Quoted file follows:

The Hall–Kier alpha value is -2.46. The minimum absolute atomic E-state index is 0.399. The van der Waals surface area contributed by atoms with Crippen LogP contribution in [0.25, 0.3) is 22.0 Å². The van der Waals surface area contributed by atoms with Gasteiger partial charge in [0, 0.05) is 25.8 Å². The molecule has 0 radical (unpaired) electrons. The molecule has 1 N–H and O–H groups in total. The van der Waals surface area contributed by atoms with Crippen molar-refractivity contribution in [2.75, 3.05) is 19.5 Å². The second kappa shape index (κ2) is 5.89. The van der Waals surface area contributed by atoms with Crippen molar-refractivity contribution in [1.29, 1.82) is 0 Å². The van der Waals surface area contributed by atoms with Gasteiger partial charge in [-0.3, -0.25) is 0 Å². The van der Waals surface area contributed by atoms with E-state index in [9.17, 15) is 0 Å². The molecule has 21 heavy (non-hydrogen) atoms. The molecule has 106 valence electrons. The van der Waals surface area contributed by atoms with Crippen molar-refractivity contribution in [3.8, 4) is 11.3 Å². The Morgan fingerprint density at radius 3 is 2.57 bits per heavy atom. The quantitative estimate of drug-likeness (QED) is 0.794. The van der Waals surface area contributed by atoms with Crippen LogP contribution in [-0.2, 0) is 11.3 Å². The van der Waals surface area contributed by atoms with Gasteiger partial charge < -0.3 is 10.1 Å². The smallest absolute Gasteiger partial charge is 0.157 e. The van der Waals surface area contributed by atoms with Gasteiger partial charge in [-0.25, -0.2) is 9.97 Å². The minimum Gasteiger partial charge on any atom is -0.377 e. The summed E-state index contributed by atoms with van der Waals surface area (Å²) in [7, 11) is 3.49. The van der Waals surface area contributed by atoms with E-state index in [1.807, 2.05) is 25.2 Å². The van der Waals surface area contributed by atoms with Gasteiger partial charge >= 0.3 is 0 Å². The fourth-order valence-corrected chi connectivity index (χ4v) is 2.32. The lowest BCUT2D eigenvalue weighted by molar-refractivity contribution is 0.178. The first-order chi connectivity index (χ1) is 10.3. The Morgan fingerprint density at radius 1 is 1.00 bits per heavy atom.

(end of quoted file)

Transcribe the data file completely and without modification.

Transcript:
The Hall–Kier alpha value is -2.46. The minimum absolute atomic E-state index is 0.399. The van der Waals surface area contributed by atoms with Crippen LogP contribution in [0.25, 0.3) is 22.0 Å². The van der Waals surface area contributed by atoms with Gasteiger partial charge in [0, 0.05) is 25.8 Å². The molecule has 0 radical (unpaired) electrons. The molecule has 1 N–H and O–H groups in total. The van der Waals surface area contributed by atoms with Crippen molar-refractivity contribution in [2.75, 3.05) is 19.5 Å². The second kappa shape index (κ2) is 5.89. The van der Waals surface area contributed by atoms with Crippen molar-refractivity contribution in [1.29, 1.82) is 0 Å². The van der Waals surface area contributed by atoms with Gasteiger partial charge in [-0.3, -0.25) is 0 Å². The van der Waals surface area contributed by atoms with E-state index in [9.17, 15) is 0 Å². The molecule has 21 heavy (non-hydrogen) atoms. The molecule has 106 valence electrons. The van der Waals surface area contributed by atoms with Crippen molar-refractivity contribution in [3.8, 4) is 11.3 Å². The Morgan fingerprint density at radius 3 is 2.57 bits per heavy atom. The quantitative estimate of drug-likeness (QED) is 0.794. The van der Waals surface area contributed by atoms with Crippen LogP contribution in [-0.2, 0) is 11.3 Å². The van der Waals surface area contributed by atoms with Gasteiger partial charge < -0.3 is 10.1 Å². The smallest absolute Gasteiger partial charge is 0.157 e. The van der Waals surface area contributed by atoms with Gasteiger partial charge in [-0.25, -0.2) is 9.97 Å². The minimum Gasteiger partial charge on any atom is -0.377 e. The summed E-state index contributed by atoms with van der Waals surface area (Å²) in [7, 11) is 3.49. The van der Waals surface area contributed by atoms with E-state index in [1.807, 2.05) is 25.2 Å². The van der Waals surface area contributed by atoms with Gasteiger partial charge >= 0.3 is 0 Å². The fourth-order valence-corrected chi connectivity index (χ4v) is 2.32. The lowest BCUT2D eigenvalue weighted by molar-refractivity contribution is 0.178. The first-order chi connectivity index (χ1) is 10.3. The Morgan fingerprint density at radius 1 is 1.00 bits per heavy atom.